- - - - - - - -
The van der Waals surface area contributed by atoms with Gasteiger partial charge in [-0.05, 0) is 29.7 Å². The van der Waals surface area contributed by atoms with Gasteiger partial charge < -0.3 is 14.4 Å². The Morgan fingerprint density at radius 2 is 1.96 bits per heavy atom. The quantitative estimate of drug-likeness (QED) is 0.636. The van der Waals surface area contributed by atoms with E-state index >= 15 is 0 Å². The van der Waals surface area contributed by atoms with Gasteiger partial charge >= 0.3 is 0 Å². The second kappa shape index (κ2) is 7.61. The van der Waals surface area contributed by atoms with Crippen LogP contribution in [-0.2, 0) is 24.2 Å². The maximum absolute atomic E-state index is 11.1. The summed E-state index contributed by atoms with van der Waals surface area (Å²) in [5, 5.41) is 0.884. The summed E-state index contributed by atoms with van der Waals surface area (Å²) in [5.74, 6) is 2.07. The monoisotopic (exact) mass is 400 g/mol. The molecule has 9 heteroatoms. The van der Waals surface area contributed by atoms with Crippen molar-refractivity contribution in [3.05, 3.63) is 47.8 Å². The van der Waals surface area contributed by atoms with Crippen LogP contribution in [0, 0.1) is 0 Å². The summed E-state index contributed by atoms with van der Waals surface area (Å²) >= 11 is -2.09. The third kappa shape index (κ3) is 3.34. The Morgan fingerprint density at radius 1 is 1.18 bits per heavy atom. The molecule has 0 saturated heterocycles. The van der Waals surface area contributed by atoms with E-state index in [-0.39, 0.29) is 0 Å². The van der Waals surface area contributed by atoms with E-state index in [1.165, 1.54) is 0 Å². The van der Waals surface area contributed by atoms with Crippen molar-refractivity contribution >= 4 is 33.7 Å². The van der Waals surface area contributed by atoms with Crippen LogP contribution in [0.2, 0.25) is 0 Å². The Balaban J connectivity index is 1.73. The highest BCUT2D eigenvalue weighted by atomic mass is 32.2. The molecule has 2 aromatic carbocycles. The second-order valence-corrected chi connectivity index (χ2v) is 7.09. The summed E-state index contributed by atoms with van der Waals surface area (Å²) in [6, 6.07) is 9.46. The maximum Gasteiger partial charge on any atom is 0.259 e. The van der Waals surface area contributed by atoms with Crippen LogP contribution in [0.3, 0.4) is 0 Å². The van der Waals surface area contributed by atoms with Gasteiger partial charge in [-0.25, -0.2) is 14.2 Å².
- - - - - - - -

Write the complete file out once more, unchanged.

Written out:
The van der Waals surface area contributed by atoms with Gasteiger partial charge in [-0.05, 0) is 29.7 Å². The van der Waals surface area contributed by atoms with Gasteiger partial charge < -0.3 is 14.4 Å². The Morgan fingerprint density at radius 2 is 1.96 bits per heavy atom. The quantitative estimate of drug-likeness (QED) is 0.636. The van der Waals surface area contributed by atoms with E-state index >= 15 is 0 Å². The van der Waals surface area contributed by atoms with Gasteiger partial charge >= 0.3 is 0 Å². The second kappa shape index (κ2) is 7.61. The van der Waals surface area contributed by atoms with Crippen LogP contribution in [-0.2, 0) is 24.2 Å². The maximum absolute atomic E-state index is 11.1. The summed E-state index contributed by atoms with van der Waals surface area (Å²) in [5, 5.41) is 0.884. The summed E-state index contributed by atoms with van der Waals surface area (Å²) in [5.74, 6) is 2.07. The monoisotopic (exact) mass is 400 g/mol. The molecule has 9 heteroatoms. The van der Waals surface area contributed by atoms with Crippen molar-refractivity contribution in [3.05, 3.63) is 47.8 Å². The van der Waals surface area contributed by atoms with Crippen LogP contribution in [0, 0.1) is 0 Å². The summed E-state index contributed by atoms with van der Waals surface area (Å²) >= 11 is -2.09. The third kappa shape index (κ3) is 3.34. The Morgan fingerprint density at radius 1 is 1.18 bits per heavy atom. The molecule has 0 saturated heterocycles. The van der Waals surface area contributed by atoms with E-state index in [-0.39, 0.29) is 0 Å². The van der Waals surface area contributed by atoms with E-state index in [1.165, 1.54) is 0 Å². The van der Waals surface area contributed by atoms with Crippen molar-refractivity contribution >= 4 is 33.7 Å². The van der Waals surface area contributed by atoms with Crippen LogP contribution in [0.2, 0.25) is 0 Å². The Balaban J connectivity index is 1.73. The highest BCUT2D eigenvalue weighted by atomic mass is 32.2. The molecule has 2 aromatic carbocycles. The second-order valence-corrected chi connectivity index (χ2v) is 7.09. The summed E-state index contributed by atoms with van der Waals surface area (Å²) in [6, 6.07) is 9.46. The maximum Gasteiger partial charge on any atom is 0.259 e. The van der Waals surface area contributed by atoms with Crippen LogP contribution in [0.3, 0.4) is 0 Å². The van der Waals surface area contributed by atoms with Gasteiger partial charge in [-0.25, -0.2) is 14.2 Å².